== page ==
Nov 142009
 November 14, 2009  Posted by  Surveillance, U.S.

Matt Blaze writes:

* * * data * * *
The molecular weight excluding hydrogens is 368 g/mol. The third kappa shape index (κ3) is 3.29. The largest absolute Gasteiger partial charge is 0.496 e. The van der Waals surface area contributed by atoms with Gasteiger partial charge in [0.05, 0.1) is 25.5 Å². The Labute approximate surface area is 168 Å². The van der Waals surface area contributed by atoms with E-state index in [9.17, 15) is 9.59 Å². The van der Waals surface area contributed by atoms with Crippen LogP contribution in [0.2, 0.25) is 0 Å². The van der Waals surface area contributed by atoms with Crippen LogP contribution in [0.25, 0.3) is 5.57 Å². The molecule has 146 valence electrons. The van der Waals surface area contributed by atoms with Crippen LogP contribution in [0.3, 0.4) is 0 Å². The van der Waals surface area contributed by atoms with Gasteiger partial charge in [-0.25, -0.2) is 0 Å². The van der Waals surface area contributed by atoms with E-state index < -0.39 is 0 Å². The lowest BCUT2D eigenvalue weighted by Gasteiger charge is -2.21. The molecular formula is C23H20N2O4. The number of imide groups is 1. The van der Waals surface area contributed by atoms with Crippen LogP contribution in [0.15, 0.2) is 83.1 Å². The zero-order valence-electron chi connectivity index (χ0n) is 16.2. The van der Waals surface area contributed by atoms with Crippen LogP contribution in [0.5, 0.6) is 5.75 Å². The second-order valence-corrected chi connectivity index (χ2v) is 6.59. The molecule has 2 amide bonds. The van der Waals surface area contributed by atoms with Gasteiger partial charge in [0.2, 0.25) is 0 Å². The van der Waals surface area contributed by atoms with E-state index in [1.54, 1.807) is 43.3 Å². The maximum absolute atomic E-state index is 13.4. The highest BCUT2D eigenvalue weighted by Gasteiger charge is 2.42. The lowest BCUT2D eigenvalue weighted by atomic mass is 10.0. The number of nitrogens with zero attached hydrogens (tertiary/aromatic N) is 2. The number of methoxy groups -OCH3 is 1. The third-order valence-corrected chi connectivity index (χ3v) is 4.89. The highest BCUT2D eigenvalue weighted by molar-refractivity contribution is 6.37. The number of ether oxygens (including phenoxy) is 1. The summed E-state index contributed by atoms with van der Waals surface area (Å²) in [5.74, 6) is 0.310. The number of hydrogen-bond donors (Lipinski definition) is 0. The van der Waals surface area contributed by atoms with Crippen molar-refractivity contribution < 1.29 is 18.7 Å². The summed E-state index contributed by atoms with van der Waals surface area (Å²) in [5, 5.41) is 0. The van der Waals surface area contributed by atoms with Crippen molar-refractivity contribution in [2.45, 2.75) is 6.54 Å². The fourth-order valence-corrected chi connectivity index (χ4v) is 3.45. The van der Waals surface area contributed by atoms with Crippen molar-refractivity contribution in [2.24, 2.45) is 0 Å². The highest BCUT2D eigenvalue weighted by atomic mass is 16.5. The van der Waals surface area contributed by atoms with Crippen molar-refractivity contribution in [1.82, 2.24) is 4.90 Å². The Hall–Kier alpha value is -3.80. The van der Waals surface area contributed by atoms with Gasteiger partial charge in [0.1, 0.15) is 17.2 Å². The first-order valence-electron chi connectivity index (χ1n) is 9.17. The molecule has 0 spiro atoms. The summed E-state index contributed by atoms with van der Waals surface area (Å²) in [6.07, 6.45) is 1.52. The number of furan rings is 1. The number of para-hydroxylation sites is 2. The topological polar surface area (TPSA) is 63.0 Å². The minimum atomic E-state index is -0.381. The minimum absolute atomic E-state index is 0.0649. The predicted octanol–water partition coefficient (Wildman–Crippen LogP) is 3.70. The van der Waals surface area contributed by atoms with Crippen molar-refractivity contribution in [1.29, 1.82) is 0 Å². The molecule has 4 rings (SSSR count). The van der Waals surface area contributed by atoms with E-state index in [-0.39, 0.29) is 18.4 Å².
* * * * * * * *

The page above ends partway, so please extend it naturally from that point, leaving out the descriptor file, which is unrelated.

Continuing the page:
This week in Chicago, Micah Sherr, Gaurav Shah, Eric Cronin, Sandy Clark, and I have a paper at the ACM Computer and Communications Security Conference (CCS) that’s getting a bit more attention than I expected. The paper, Can They Hear Me Now? A Security Analysis of Law Enforcement Wiretaps [pdf] examines the standard “lawful access” protocols used to deliver intercepted telephone (and some Internet) traffic to US law enforcement agencies. Picking up where our 2004 analysis of wireline loop extender wiretaps [pdf] left off, this paper looks at the security and reliability of the latest communications surveillance standards, which were mandated by the 1994 Communications Assistance for Law Enforcement Act (CALEA). The standards, it turns out, can leave wiretaps vulnerable to manipulation and denial of service by surveillance targets who employ relatively simple technical countermeasures.

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